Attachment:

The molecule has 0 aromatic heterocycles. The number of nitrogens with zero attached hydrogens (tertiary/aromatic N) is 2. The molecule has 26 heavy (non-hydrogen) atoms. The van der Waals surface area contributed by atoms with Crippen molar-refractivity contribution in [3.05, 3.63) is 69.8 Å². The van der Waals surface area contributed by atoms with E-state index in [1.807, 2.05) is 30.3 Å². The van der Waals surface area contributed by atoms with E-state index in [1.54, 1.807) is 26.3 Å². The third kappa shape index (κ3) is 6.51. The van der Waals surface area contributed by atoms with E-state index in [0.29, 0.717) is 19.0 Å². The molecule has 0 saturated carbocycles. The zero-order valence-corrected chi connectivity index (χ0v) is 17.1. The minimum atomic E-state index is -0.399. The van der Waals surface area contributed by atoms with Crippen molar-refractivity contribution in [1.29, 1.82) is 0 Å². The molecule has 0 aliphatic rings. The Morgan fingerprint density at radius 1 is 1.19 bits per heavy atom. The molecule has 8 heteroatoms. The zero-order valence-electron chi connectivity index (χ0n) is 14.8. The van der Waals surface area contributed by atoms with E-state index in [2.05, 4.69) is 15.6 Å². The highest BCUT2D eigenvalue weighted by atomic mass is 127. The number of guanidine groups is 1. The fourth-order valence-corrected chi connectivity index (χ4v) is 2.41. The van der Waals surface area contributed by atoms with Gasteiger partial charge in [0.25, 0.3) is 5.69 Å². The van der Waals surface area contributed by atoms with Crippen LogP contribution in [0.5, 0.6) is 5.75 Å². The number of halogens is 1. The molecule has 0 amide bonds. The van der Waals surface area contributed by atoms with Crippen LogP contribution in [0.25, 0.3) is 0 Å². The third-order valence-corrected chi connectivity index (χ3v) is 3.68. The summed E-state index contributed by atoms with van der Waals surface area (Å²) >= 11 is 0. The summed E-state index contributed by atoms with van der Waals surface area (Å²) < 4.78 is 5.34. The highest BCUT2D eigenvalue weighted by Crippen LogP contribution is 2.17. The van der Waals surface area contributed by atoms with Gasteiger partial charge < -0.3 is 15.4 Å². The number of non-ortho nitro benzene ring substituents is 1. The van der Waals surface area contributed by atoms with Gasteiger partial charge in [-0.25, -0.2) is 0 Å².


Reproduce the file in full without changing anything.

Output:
The molecule has 0 aromatic heterocycles. The number of nitrogens with zero attached hydrogens (tertiary/aromatic N) is 2. The molecule has 26 heavy (non-hydrogen) atoms. The van der Waals surface area contributed by atoms with Crippen molar-refractivity contribution in [3.05, 3.63) is 69.8 Å². The van der Waals surface area contributed by atoms with E-state index in [1.807, 2.05) is 30.3 Å². The van der Waals surface area contributed by atoms with E-state index in [1.54, 1.807) is 26.3 Å². The third kappa shape index (κ3) is 6.51. The van der Waals surface area contributed by atoms with E-state index in [0.29, 0.717) is 19.0 Å². The molecule has 0 saturated carbocycles. The zero-order valence-corrected chi connectivity index (χ0v) is 17.1. The minimum atomic E-state index is -0.399. The van der Waals surface area contributed by atoms with Crippen molar-refractivity contribution in [1.29, 1.82) is 0 Å². The molecule has 0 aliphatic rings. The Morgan fingerprint density at radius 1 is 1.19 bits per heavy atom. The molecule has 8 heteroatoms. The zero-order valence-electron chi connectivity index (χ0n) is 14.8. The van der Waals surface area contributed by atoms with E-state index in [2.05, 4.69) is 15.6 Å². The highest BCUT2D eigenvalue weighted by atomic mass is 127. The number of guanidine groups is 1. The fourth-order valence-corrected chi connectivity index (χ4v) is 2.41. The van der Waals surface area contributed by atoms with Gasteiger partial charge in [0.25, 0.3) is 5.69 Å². The van der Waals surface area contributed by atoms with Crippen LogP contribution in [0.5, 0.6) is 5.75 Å². The number of halogens is 1. The molecule has 0 amide bonds. The van der Waals surface area contributed by atoms with Crippen LogP contribution in [0.25, 0.3) is 0 Å². The third-order valence-corrected chi connectivity index (χ3v) is 3.68. The summed E-state index contributed by atoms with van der Waals surface area (Å²) >= 11 is 0. The summed E-state index contributed by atoms with van der Waals surface area (Å²) < 4.78 is 5.34. The highest BCUT2D eigenvalue weighted by Crippen LogP contribution is 2.17. The van der Waals surface area contributed by atoms with Gasteiger partial charge < -0.3 is 15.4 Å². The number of non-ortho nitro benzene ring substituents is 1. The van der Waals surface area contributed by atoms with Gasteiger partial charge in [-0.25, -0.2) is 0 Å².